The debate in California highlights some of the difficult questions that educators will face: Which groups, and whose histories, should be included? Is the purpose to create young, left-leaning activists, or to give students access to a broad range of opinions? And are teachers, the majority of whom are white, ready to teach a discipline that is unfamiliar to many of them?”

My “Multicultural Perspectives in the Classroom” students will be required to resolve this dilemma at the semester’s end.*

3. We Have Ruined Childhood.  Related, School lunchtime too short Washington State’s Auditor says. My “Schools and Society” students will read and discuss this one.*

“. . . childhood, one long unpaid internship meant to secure a spot in a dwindling middle class.”

4. Tehran Orders Crackdown as Wealthy Use Ambulances to Beat Traffic. The growing divide between rich and poor is not limited to the (dis)United States.

“When the phone rang at a private ambulance center in Tehran, a famous Iranian soccer player was on the line. The operator recognized him instantly and expressed sympathy for the presumed medical emergency in his family.

The soccer star laughed and said nobody was sick. He was requesting a reservation for an ambulance for a day to run errands around the city. He wanted to avoid the choking traffic that can turn a 10-minute ride into a two-hour trek. The money he was offering was equivalent to a teacher’s monthly salary.”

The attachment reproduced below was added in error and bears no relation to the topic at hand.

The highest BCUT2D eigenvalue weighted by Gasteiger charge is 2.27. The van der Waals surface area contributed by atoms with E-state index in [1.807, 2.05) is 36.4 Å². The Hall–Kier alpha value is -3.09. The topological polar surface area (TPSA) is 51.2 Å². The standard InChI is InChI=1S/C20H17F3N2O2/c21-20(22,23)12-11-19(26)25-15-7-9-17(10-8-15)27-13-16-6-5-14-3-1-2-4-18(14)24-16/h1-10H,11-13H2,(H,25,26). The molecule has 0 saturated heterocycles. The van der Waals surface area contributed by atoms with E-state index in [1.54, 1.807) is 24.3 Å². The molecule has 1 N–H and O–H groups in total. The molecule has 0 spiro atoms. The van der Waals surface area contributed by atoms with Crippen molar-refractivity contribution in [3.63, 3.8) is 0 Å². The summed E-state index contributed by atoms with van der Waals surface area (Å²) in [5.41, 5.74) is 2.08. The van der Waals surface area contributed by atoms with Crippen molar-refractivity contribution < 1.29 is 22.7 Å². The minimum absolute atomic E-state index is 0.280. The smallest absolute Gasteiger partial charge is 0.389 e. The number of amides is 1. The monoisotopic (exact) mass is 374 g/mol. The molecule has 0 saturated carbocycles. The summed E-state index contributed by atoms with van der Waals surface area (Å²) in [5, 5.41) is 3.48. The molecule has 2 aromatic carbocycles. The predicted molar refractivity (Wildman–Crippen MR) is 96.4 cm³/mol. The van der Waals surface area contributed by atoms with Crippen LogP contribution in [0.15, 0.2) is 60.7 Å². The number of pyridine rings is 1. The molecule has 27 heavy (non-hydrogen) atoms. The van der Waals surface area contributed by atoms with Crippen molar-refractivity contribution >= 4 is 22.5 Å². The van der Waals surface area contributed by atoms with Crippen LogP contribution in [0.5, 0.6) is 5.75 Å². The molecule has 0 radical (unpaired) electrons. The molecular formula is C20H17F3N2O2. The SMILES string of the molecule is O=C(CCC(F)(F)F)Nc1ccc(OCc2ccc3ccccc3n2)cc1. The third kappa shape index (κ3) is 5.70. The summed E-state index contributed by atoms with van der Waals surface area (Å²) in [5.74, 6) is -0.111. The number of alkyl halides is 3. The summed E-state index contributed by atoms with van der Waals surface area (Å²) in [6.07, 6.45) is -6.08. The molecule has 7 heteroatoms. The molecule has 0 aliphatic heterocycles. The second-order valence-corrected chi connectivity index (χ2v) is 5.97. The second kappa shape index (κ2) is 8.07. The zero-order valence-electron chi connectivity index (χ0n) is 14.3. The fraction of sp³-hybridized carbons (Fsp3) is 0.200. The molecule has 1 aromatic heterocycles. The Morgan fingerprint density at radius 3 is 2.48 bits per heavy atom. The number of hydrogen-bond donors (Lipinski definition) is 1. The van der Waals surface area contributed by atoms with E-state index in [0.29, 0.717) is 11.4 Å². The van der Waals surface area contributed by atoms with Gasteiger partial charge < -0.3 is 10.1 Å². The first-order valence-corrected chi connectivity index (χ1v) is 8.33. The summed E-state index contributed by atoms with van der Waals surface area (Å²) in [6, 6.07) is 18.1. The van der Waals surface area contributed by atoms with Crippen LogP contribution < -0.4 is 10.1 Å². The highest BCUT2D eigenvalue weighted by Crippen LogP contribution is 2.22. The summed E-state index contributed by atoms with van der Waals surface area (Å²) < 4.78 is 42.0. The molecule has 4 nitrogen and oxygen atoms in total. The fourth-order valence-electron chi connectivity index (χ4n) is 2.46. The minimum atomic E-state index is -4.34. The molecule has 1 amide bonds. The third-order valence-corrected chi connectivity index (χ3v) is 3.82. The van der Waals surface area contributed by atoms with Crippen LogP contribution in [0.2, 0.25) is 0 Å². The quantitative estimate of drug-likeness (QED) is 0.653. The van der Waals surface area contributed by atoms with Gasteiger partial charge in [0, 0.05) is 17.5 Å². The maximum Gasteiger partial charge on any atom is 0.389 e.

5. Woman Wins 50K Ultra Outright, Trophy Snafu for Male Winner Follows. 

“. . . there was only a trophy for the overall winner, which was predicted to be a man.”

Oops.

6. The highest paid player per second in NBA history. What a redemption story.

* sadly, the sabbatical ends

Youth Sports Contract

From the end of my last post on Andrew Luck retiring, one could conclude that youth sports is a utilitarian endeavor. Get a college scholarship, turn pro, make millions of dollars. The exact problem with too many parents’ thinking.

I hate to break it to you, but your child is very unlikely to get a Division I college scholarship. They’re even less likely to turn pro and make mad money ala Andrew Luck or Rory McIlroy.

I propose youth sport parents be required to sign the following contract at the time they sign their children up for any organized sport.

  • I do not expect my son/daughter to make up for my own athletic failings.
  • Therefore, I commit to not yelling at my child from the sidelines. Ever.
  • I do not expect my son/daughter to earn a college athletic scholarship, turn pro in any sport, or make millions of dollars.
  • I will not complain to the coaches about my child’s playing time.
  • I will cheer for my child’s team and also for whichever team they are competing against.
  • I expect my son/daughter to develop stronger social connections during the season. In that spirit, I expect them to cheer their teammates and show respect to their opponents whether they win or lose.
  • I expect my son/daughter to become more resilient in light of probable difficulties during the season, whether physical, interpersonal, or otherwise. And unless it’s a grievous situation and I am asked by my child to intervene on his/her behalf, I commit to letting him/her resolve his/her own problems this season.